Sculpture in middle-class homes

Sculpture in middle-class homes

After the fashion of the mechanically reproduced prints popular during the 19th century, reproductions of sculptures abundantly adorned middle-class interiors. Reproductions were produced to suit all budgets (in bronze, patinated plaster, Sèvres bisque porcelain, carton-pierre, zinc plated in copper via galvanoplasty, etc.), as well as all tastes. Miniatures in different sizes were also made available.

The boom in the production of bronzes during the 19th century was made possible thanks to three innovations. Firstly, the device invented by Achille Collas, which allowed its users to mechanically reduce or increase the scale of models. Achille Collas was awarded a Grand Médaille d'Honneur for his invention at the 1855 Exposition Universelle of Paris. Secondly, progress made in the sand casting technique, which allowed for the mass reproduction of a given work. Thirdly, the establishment of contracts between sculptors and foundries, which protected the creators’ ownership rights and ensured them an income. The manufacturers’ success depended not only upon technical advances, but also their marketing talents and their discernment in the selection of artists and oeuvres likely to satisfy the dominant academic tastes of their middle-class clientele. No less than 153 manufacturers were present at the Exposition Universelle of 1889. Among this multitude, a few names stood out, with their boutiques resembling art galleries: Barbedienne, Susse Frères, Thiébaud Frères, Siot Decaux-Ville and Hébrard. Bronze reproductions were a hallmark of the 19th century, embodying the century’s dream: the marriage of art and industry, backed by the French state both for economic reasons and as a means of supporting France's image as a nation of the arts.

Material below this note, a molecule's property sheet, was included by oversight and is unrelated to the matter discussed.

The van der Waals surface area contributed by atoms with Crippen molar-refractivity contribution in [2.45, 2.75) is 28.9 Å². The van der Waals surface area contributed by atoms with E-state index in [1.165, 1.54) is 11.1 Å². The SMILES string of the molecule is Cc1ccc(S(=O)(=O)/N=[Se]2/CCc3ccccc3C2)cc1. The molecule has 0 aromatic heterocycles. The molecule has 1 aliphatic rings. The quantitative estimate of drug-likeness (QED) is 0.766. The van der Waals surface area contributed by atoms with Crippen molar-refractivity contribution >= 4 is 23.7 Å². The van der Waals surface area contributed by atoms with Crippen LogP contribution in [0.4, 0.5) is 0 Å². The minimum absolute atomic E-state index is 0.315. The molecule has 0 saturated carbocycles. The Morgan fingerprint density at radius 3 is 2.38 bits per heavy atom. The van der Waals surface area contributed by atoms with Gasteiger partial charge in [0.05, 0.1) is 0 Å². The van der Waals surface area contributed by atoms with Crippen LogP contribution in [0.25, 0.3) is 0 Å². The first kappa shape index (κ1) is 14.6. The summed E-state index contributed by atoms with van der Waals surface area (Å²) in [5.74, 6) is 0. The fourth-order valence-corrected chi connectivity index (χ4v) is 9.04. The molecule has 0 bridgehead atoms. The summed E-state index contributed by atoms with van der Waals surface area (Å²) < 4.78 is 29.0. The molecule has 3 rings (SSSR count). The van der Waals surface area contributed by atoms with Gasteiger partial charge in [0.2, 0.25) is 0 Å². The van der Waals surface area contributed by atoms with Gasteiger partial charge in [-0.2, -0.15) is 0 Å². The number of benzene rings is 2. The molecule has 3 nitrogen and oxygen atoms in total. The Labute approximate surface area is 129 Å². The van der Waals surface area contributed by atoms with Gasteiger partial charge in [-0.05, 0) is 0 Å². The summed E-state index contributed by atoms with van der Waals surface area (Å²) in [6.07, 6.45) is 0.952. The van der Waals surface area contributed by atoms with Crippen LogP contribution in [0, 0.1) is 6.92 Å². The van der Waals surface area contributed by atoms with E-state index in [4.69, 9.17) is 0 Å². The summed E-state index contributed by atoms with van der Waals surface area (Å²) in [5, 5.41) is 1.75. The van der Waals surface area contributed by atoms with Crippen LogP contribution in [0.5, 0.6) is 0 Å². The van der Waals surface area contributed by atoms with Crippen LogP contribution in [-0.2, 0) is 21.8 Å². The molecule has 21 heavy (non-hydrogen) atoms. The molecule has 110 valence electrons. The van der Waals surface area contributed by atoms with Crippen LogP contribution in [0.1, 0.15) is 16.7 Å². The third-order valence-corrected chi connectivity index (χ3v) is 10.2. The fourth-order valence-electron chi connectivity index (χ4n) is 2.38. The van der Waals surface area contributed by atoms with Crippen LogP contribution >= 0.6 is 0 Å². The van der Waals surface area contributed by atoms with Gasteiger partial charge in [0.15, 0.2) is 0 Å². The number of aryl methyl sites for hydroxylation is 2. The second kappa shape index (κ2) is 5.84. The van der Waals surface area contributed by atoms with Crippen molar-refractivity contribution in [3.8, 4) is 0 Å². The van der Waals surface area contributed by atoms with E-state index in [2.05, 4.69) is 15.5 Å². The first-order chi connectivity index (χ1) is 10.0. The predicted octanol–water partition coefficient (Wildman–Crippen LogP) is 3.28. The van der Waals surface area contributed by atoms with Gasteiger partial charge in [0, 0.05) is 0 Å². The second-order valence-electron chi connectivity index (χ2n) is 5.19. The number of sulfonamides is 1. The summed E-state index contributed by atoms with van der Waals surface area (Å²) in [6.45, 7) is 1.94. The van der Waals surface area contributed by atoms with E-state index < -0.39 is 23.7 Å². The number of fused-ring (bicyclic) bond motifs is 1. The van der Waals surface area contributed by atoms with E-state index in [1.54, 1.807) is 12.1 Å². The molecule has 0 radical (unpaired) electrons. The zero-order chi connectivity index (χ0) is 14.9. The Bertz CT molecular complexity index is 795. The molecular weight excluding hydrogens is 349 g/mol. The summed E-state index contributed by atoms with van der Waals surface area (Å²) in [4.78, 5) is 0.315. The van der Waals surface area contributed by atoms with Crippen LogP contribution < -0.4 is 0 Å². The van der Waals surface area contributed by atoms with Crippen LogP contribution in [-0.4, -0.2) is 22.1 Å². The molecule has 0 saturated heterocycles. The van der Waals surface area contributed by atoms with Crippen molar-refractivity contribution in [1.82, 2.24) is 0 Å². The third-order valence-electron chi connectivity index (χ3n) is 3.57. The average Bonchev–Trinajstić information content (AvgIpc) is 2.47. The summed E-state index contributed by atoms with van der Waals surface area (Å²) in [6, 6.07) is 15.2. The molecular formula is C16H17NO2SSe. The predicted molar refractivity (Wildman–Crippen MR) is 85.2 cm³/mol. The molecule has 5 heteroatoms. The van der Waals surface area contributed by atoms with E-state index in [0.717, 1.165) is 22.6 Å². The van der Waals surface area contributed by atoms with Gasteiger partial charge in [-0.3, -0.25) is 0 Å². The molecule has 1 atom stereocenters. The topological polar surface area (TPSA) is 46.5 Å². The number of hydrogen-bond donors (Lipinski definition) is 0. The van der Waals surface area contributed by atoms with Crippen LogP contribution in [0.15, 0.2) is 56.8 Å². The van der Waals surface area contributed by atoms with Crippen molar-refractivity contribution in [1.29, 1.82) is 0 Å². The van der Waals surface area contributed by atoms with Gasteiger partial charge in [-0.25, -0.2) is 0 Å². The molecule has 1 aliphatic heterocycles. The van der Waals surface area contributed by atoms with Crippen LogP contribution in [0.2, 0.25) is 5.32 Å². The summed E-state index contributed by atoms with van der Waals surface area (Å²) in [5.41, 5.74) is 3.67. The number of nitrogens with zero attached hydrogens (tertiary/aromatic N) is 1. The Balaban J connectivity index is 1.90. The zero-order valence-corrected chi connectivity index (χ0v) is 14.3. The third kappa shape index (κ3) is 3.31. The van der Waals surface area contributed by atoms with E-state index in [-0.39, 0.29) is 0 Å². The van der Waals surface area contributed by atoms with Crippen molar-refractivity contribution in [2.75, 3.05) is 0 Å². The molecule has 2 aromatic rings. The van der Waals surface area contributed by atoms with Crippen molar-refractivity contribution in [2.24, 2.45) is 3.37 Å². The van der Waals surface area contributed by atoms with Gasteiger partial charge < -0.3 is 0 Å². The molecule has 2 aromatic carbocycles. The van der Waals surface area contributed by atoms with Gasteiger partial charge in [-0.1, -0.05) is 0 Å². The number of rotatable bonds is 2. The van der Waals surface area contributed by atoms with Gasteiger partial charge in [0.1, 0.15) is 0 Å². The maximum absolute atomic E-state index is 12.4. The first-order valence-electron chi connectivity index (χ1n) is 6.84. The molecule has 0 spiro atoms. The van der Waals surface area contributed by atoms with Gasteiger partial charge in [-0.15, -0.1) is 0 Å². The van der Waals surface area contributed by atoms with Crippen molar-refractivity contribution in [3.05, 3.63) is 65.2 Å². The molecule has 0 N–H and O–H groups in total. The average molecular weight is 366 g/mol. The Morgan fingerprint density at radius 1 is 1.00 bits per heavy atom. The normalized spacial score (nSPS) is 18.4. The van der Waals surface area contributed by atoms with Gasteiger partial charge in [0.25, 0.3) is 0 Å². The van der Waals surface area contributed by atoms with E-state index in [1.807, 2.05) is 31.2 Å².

19th-century sculpture was marked by the manufacture of reduced scale reproductions. In the 1870s and 1880s, contemporary works became increasingly common in the manufacturers’ catalogues. Numerous artists created works destined specifically for industrial production. At the same time, monumental works commissioned for the public sphere, such as funereal sculptures, were added to the catalogues. This trend was illustrated, for example, by The Spinner of Bou-Saada created by Barrias for the tomb of the painter Guillaumet at the Montmartre cemetery.

Among the most fashionable subjects were historical themes, female nudes tinged with eroticism and the figures of children. Sculptors did not hesitate to place their talents at the service of the decorative arts, notably in the designing of vases (Cheret, Rodin, Desbois, Dalou, etc.) and spectacular centrepieces (Frémiet and Agathon Léonard).


Camille Claudel's collection


Louis-Ernest Barrias (1841-1905), Jeune fille de Bou-Saada, modèle 1890, bronze Susse frères 1910 et marbre, H.71 x L.69 x P.58 cm, legs Docteur Baillif, inv.48915, dépôt du musée des Arts décoratifs, Paris